World

U.S. man linked to anti-Islamic movie may be in hiding

A Southern California filmmaker linked to an anti-Islamic movie inflaming protests across the Middle East was interviewed at a Los Angeles sheriff's station and afterward decided not to return to his home — possibly heading into hiding, authorities said.

Nakoula Basseley Nakoula not under arrest

Los Angeles County sheriff's deputies stand down the street from the suburban Los Angeles home of Nakoula Basseley Nakoula, identified Friday as being a key figure behind a film denigrating Islam. (Reed Saxon/Associated Press)

A Southern California filmmaker linked to an anti-Islamic movie inflaming protests across the Middle East was interviewed at a Los Angeles sheriff's station and afterward decided not to return to his home — possibly heading into hiding, authorities said.

Nakoula Basseley Nakoula, 55, was interviewed Saturday by federal probation officers for about half an hour at the station shortly after 12 a.m. in his hometown of Cerritos, Calif., said Steve Whitmore, spokesman for the Los Angeles County sheriff's department.     

After that, deputies dropped Nakoula off at an undisclosed location.     

"He is gone. We don't know where he went," Whitmore said. "He said he is not going back to his home."     

Probation under review

Nakoula Basseley Nakoula, with face covered, is escorted out of his home by Los Angeles County Sheriff's officers in Cerritos, California. (Bret Hartman/Reuters)

Federal officials are investigating whether Nakoula, who has been convicted of financial crimes, has violated the terms of his five-year probation. If so, a judge could send him back to prison.     

Nakoula went voluntarily to the station, wearing a coat, hat, scarf and glasses that concealed his appearance. His home has been besieged by media for several days.     

Whitmore said Nakoula was not handcuffed and the heavy apparel was his idea.  

The probation department is reviewing the case of Nakoula, who pleaded no contest to bank fraud charges in 2010 and was banned from using computers or the Internet or using false identities as part of his sentence. Whitmore did not disclose other details about the interview.     

Federal authorities have identified Nakoula, a self-described Coptic Christian, as the key figure behind Innocence of Muslims, a film denigrating Islam and the Prophet Muhammad that ignited mob violence against U.S. embassies across the Middle East.     

Much of the film was shot inside the offices of Media for Christ, a nonprofit based in the Los Angeles-area city of Duarte. The charity raised more than $1 million last year "to glow Jesus' light" to the world.

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A federal law enforcement official said authorities had connected Nakoula to a man using the pseudonym of Sam Bacile who claimed earlier to be writer and director of the film.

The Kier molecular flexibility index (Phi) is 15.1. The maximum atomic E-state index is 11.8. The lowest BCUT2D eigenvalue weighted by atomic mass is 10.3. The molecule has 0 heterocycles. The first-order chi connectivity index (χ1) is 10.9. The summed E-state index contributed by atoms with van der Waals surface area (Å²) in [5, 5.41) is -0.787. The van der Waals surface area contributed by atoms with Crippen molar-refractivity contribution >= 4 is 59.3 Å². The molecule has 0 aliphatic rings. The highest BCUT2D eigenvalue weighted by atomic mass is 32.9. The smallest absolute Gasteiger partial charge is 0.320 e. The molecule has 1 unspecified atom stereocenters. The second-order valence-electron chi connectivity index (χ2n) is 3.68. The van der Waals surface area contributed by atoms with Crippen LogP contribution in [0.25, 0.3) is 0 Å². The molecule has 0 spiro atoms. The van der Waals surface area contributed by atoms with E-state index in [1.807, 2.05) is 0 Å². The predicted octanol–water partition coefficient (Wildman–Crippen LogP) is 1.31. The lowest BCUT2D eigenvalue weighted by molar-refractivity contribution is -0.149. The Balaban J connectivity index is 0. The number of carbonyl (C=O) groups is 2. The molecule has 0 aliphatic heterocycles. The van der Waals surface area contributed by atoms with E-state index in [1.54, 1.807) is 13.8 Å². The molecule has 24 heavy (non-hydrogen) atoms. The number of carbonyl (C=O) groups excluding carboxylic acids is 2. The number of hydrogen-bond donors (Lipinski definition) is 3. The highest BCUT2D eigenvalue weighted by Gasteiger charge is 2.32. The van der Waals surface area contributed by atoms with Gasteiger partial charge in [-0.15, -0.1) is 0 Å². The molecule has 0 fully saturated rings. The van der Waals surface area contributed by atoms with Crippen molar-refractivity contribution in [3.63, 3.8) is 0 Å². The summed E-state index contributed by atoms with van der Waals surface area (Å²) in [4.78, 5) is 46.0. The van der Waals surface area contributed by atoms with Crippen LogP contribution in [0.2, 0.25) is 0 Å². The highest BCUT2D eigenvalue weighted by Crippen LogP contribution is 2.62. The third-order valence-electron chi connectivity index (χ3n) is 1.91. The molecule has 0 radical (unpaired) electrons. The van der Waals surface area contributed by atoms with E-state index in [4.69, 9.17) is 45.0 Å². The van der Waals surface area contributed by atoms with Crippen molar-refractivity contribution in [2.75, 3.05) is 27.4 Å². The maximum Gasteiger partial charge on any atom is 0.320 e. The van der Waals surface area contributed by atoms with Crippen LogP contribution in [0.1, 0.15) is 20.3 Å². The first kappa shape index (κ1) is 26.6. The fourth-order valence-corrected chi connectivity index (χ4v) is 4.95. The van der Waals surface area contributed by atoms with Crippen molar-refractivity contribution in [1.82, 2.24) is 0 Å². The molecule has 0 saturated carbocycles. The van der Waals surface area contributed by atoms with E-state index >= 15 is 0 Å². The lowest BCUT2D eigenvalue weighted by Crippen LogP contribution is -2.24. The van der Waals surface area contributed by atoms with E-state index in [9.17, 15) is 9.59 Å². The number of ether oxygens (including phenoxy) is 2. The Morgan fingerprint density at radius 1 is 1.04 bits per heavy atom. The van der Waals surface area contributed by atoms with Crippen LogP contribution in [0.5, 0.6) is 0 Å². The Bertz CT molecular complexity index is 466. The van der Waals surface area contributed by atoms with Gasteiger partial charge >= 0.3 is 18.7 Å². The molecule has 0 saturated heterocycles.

Violent protests set off by the film in Libya played a role in the attacks in Benghazi that killed U.S. Ambassador Chris Stevens and three other American officials. Anti-U.S. mob protests have since spread to several other countries.     

There are indications that Innocence of Muslims may have already been under way as a film project when Nakoula was arrested. A casting call for actors and crew for a film called Desert Warrior ran in Backstage magazine, based in Los Angeles and New York, in May and June 2009. The casting call described the film project as a "historical Arabian Desert adventure" and listed a "Sam Bassiel" as producer.

One notice identified Pharaoh Voice Inc. as the film's production company. California state records show Pharaoh Voice was incorporated in September 2007 by a "Youssef M. Basseley." The principal address for Pharaoh Voice in Hawaiian Gardens, a southern California community, is the same location where Nakoula lived until 2008, according to state records.

Leaders of Egyptian Coptic and Muslim communities from New Jersey and New York City and its suburbs gathered at a mosque Saturday in a show of unity. The group, meeting in Jersey City, N.J., expressed pain over the wave of protests and appealed for calm.     

"Those who did this (film) are not Christian," the Rev. David Bebawi, a Coptic priest, told the gathering of about 30 leaders. "Those who killed the American ambassador and others are not Muslim."     

An organizer of Saturday's event, Egyptian-born Muslim Ahmed Shedeed, said as a community with deep roots in America, many are struggling with a range of emotions.     

"There is an agony in the community, there is turmoil over this happening," Shedeed said. "It's something we all have to face as a united Egyptian community and make sure those looking to pull us apart do not succeed."

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